S2FX — Phase 5 Estimations

A brief look into the new model and the prediction intervals it may bring

May 7 · 5 min read

WARNING: This is not financial advice. Entertainment purposes only.

In this article I will explore the regression identified by PlanB in his latest article. In particular, I will identify the prediction interval for the next halving cycle.

> Help me keep doing these articles by donating a few sats at https://tippin.me/@btconometrics.

In PlanB’s article, he identifies four transitionary phases that hold in congruence to the different stock to flow ratios. The linear regression through the centre of these phases produces a line that intercepts both the gold and silver market caps providing some confidence that the asset is exiting an experimental phase and making a real economic impact.

As I am quite skeptical of these models, I will first reproduce the model using my own data driven technique (k means clustering), thus not relying on any assumptions from PlanB

figure 1 — log market cap for the four bitcoin phases (identified by k-means clustering) and log market cap of gold and silver versus log stock to flow.

Interestingly, the k-means algorithm finds almost the same relationship that PlanB identified. I will continue on using the relationship that k-means has identified.

In figure 1, the four phases are coloured green black blue and red, and the centres are given as points. The exponentiated data is provided for these centre points in table 1 below.

table 1 — data for the centres from figure 1

The regression summary is summarised in the table below.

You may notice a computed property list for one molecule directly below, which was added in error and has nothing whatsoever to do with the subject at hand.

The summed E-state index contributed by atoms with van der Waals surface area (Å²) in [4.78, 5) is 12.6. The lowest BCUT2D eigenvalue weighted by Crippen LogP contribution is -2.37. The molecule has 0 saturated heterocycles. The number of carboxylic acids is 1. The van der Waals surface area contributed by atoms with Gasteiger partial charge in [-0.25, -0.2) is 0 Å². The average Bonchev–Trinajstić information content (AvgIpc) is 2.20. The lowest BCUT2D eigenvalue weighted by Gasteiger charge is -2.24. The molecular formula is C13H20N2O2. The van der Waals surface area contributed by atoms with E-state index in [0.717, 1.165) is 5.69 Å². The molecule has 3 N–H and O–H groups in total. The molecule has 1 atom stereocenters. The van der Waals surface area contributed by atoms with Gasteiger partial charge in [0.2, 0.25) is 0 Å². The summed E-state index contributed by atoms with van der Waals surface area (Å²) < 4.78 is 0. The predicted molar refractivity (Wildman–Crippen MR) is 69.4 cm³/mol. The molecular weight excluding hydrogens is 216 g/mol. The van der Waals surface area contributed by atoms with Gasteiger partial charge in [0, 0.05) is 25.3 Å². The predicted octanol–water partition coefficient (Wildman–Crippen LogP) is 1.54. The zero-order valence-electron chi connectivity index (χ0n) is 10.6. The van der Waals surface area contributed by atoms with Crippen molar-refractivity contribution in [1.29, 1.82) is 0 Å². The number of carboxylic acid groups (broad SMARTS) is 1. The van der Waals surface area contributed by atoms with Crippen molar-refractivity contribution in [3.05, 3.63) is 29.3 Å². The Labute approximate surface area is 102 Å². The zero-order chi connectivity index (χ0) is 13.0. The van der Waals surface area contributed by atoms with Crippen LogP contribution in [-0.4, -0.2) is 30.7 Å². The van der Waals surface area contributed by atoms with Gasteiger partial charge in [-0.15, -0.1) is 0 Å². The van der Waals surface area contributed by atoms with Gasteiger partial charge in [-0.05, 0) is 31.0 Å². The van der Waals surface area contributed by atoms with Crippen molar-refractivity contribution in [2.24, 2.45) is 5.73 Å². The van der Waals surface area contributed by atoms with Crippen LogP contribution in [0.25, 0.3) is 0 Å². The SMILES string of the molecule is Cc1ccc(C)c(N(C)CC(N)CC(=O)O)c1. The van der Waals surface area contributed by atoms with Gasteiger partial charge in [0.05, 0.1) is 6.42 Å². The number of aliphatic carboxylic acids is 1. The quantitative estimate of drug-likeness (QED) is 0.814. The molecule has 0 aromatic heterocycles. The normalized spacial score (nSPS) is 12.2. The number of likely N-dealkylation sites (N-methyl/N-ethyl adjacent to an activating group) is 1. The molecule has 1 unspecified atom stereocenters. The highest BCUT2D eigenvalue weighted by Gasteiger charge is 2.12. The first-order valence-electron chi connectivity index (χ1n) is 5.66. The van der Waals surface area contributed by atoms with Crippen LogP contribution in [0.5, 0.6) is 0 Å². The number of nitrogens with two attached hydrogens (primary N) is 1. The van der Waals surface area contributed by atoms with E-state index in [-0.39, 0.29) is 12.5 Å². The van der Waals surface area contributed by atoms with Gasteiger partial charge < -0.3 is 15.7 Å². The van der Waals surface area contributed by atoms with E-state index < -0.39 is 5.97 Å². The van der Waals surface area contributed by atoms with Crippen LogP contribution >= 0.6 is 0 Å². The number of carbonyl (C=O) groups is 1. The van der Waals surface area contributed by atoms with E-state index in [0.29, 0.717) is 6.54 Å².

table 2 — regression parameters indicate a good fit

The numbers in braces below the coefficient and constant are the standard errors of the coefficient (for those interested: to calculate the t statistic for the coefficient, divide the coefficient by the standard error. The t statistic is essentially the distance from zero). The standard error (SE) is the confidence we have in the coefficient. If the interval defined by the coefficient ± 1.96SE contains zero, then the coefficient is not significant. However; in this case the coefficient is a great number of standard errors away from zero (approximately 30SEs away from zero). Thus, the coefficient is statistically significant at at least the 0.01 level (and in reality when we actually look this value up from the t distribution it is functionally equivelant to zero). This means, the chance of the coefficient being this number instead of zero by chance is almost nil.

The R² is very high, and whilst this can be interesting it is not something to focus on — the point to remember here is that there is a very high correlation between the stock to flow cluster centres and the market cap centre clusters. Keen students will notice that whilst the number of observations are small, the F statistic has been adjusted for the appropriate degrees of freedom (df). The F statistic tells us that the chance of the coefficient and the constant simultaneously being zero and us getting this result is also almost nil.

I will leave the exploration of the Gauss-Markov assumptions for a future article, but given the number of data points presently, I suspect it will be a rather dull exercise.

Now, let us work out the prediction interval. First, lets define what that is (and contrast it to a confidence interval).